The city is moving people out of the George R. Brown Convention Center and into other shelters. The downtown center has been used as a shelter for Hurricane Harvey victims and is expected to close soon. Officials said it will stay open through at least the weekend to facilitate the moves.
The Red Cross and the City of Houston have selected an HCC warehouse on Fannin for the transition.
The Red Cross gave KHOU 11 News reporter Brett Buffington an exclusive first look at the new shelter on Saturday.
Staff members have turned the space into a temporary shelter. Workers pulled it off in just 24 hours. There are beds for 800 people, space for pets, and showers set up in trailers outside.
The transfer started Saturday evening, into Sunday morning.
Earlier on Saturday a spokesperson for the Red Cross said, "We are working to get the space completely ready to ensure the comfort and safety of the residents being transitioned from George R. Brown."
Flood evacuees will not be moving to an old mall, after all. KHOU 11 News was first to confirm Northwest Mall was off the table.
“It’s just not an easy job,” said Houston Mayor Sylvester Turner.
People who can’t get leases on their own moved to an apartment complex called Residences at Emancipation. Saturday, people who qualify for leases will start moving, too.
Basically, they’re getting 60 days of free rent from FEMA. But it’s not a voucher, so they can’t just move anywhere they want; only to FEMA-approved spots.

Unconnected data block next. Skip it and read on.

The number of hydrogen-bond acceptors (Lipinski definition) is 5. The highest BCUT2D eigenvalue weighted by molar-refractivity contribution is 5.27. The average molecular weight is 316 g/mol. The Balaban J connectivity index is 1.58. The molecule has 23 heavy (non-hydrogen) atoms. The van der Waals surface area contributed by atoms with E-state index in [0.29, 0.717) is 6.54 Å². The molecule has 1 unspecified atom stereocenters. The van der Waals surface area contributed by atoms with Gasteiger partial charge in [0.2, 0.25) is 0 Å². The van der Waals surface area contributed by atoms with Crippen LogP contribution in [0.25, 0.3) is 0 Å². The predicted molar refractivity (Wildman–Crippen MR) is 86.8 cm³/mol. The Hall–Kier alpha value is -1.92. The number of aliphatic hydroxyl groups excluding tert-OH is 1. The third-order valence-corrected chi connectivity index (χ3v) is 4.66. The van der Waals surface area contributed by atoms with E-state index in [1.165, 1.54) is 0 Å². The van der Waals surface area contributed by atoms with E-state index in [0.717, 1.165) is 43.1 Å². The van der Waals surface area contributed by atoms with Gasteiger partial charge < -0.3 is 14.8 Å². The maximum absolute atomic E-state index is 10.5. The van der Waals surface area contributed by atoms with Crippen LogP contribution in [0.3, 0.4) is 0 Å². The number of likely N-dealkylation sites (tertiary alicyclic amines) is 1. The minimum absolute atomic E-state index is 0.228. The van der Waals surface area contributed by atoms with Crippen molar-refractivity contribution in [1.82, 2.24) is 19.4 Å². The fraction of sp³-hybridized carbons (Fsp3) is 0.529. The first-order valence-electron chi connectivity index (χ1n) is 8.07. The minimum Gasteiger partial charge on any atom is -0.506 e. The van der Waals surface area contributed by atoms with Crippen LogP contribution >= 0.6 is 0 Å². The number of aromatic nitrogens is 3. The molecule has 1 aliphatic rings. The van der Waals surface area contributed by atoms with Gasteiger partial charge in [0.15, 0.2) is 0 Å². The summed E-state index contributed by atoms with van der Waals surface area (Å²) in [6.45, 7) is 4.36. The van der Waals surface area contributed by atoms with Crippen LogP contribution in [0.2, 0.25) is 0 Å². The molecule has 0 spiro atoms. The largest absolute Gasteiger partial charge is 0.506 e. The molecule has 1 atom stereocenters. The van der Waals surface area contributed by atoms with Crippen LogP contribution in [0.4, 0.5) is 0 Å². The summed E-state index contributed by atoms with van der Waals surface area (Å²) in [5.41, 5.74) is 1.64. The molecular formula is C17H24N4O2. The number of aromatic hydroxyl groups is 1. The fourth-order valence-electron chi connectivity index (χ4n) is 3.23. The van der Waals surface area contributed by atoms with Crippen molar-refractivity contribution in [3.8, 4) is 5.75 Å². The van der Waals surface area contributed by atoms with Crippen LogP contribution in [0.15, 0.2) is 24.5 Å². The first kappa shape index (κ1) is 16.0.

The Red Cross distributed flyers Thursday announcing that GRB evacuees were bound for the old Northwest Mall.
KHOU 11 even saw portable toilets set up outside. That plan was dead 24 hours later and the mayor says the GRB will not necessarily close on Saturday.
“We’re not going to put people out on the streets,” Turner said. “That’s not going to happen.”
Turner says the city is still working with the Red Cross and others to identify housing options, including apartments. Some $9 million is allocated for those remaining at the GRB alone.
Nigeria native Zina Nwamadi is one of the approximately 300 people who were homeless before the flood.
“Just a lot of hustle and bustle, moving around,” Nwamadi said about her life on the streets. She’d like to think the GRB could be bridge from being homeless to a more permanent place to live.
“So I can settle down and take care of myself,” Nwamadi said.
Despite the city’s willingness to spare no expense, Turner says it’s important to note not everyone will be happy.
“Just because we provide you with housing doesn’t mean people are going to accept the housing,” Turner said.
Right now, non-profit Baker Ripley continues to run a shelter at NRG Center as well.